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Pulling the Strings: 'King Kong' and The Evolution of Puppetry on Broadway

Category Broadway

|by Mark Robinson |

As ‘King Kong’ breaks ground with its central character, we’re looking back at some of the most innovative uses of puppets on Broadway

King Kong just opened on Broadway, and everyone seems to be in agreement that the giant puppet that is the show’s central character is spectacular stage magic and engineering. It is not typical, but it is also not impossible, for puppets to figure into musicals. Today, we take a look back at some of the plays and musicals that have utilized puppets in their storytelling.

The puppets of ‘King Kong’ on Broadway (Photo: Matthew Murphy)

The puppets of ‘King Kong’ on Broadway (Photo: Matthew Murphy)

The 1951 musical Flahooley is not one that many people know, though they should definitely take some time to listen to its glorious Sammy Fain / E.Y. Harburg score. The musical takes place in a doll factory where the toys sing the chirpy “You Too Can Be a Puppet.” These dolls were puppets, operated by Bill Baird and his wife Cora. You may remember the Bill Baird marionettes from the “Lonely Goatherd” sequence in the film The Sound of Music. Flahooley had a short run on Broadway, mostly attributed to its anti-McCarthyism undertones that struck fear in critics who were afraid of being blacklisted, not to mention a complicated plot that was sometimes hard to follow.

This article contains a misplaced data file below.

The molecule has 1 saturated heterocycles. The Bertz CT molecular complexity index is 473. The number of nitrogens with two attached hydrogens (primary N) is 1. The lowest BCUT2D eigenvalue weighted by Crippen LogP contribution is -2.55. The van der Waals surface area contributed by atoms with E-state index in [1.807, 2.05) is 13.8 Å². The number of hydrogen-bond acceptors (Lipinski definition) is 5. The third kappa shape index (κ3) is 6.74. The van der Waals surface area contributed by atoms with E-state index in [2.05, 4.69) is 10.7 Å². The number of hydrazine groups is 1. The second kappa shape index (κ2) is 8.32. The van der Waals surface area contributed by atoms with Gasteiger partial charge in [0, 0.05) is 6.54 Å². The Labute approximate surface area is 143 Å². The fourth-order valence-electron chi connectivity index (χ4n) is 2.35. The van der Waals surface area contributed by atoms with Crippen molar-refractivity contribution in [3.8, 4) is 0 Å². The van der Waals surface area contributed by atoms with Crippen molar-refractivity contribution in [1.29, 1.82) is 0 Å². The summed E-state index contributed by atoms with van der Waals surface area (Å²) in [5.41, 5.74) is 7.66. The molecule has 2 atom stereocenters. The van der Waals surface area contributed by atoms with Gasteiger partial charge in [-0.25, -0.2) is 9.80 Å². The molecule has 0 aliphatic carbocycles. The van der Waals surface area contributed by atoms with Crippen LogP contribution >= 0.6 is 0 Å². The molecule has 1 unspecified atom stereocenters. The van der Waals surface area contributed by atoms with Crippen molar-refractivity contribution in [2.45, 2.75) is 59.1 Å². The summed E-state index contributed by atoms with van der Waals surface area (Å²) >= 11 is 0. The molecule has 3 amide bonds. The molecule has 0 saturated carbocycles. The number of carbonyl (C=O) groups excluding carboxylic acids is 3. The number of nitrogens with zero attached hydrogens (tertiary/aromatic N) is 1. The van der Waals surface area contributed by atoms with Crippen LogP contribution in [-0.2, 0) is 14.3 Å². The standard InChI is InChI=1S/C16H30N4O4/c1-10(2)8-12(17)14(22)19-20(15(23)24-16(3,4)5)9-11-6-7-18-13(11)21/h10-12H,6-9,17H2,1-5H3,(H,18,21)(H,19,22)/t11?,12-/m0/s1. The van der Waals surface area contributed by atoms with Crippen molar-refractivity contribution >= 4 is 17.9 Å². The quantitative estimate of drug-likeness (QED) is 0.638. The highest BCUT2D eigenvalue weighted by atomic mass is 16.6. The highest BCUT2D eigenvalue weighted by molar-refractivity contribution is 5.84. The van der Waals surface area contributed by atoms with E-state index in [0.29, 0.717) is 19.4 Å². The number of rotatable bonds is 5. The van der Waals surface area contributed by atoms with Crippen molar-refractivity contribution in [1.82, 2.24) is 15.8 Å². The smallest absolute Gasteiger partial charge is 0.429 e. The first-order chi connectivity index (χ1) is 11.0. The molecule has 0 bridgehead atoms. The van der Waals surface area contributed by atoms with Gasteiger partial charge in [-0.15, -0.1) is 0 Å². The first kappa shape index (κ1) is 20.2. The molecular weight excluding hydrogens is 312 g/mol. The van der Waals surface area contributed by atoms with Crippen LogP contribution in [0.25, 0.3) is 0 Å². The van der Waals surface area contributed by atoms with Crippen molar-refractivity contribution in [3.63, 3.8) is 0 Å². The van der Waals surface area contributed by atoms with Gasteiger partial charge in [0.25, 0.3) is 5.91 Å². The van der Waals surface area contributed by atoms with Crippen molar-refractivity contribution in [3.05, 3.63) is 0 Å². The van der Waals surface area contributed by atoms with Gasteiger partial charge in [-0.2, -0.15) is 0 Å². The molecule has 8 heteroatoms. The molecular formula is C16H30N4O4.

The 1961 musical Carnival! was adapted from the 1953 Metro-Goldwyn-Mayer film Lili, about an orphan who joins a traveling carnival. One of the performers who befriends the young girl is Paul Berthalet, a puppeteer who was injured in the war. Emotionally repressed, the only way he can interact with Lili is through his puppets. Among his menagerie are Carrot Top, Horrible Henry, Marguerite, and Reynardo the Fox, each representing a part of their operator’s psyche. The puppets were designed and created by Tom Tichenor. Carnival! features a score by Bob Merrill and a book by Michael Stewart. Both Carnival! and Lili were inspired by the book Love of Seven Dolls by Paul Gallico.

Little Shop of Horrors
How do you bring a man-eating plant to life? Why, you use a puppet, of course. One of the requirements of the 1982 Off-Broadway musical Little Shop of Horrors was that a blood-slurping, Venus Flytrap-like plant that feeds off humans figured prominently in the plot. Martin Robinson rose to the task, creating unforgettable puppets that captured the musical’s sci-fi roots while demonstrating its growing size. According to Robinson, “the original set of plants was very simple and entirely operated by one person.” Little Shop of Horrors features music by Alan Menken and book & lyrics by Howard Ashman, who gave us the scores for the Disney films The Little Mermaid and Beauty and the Beast.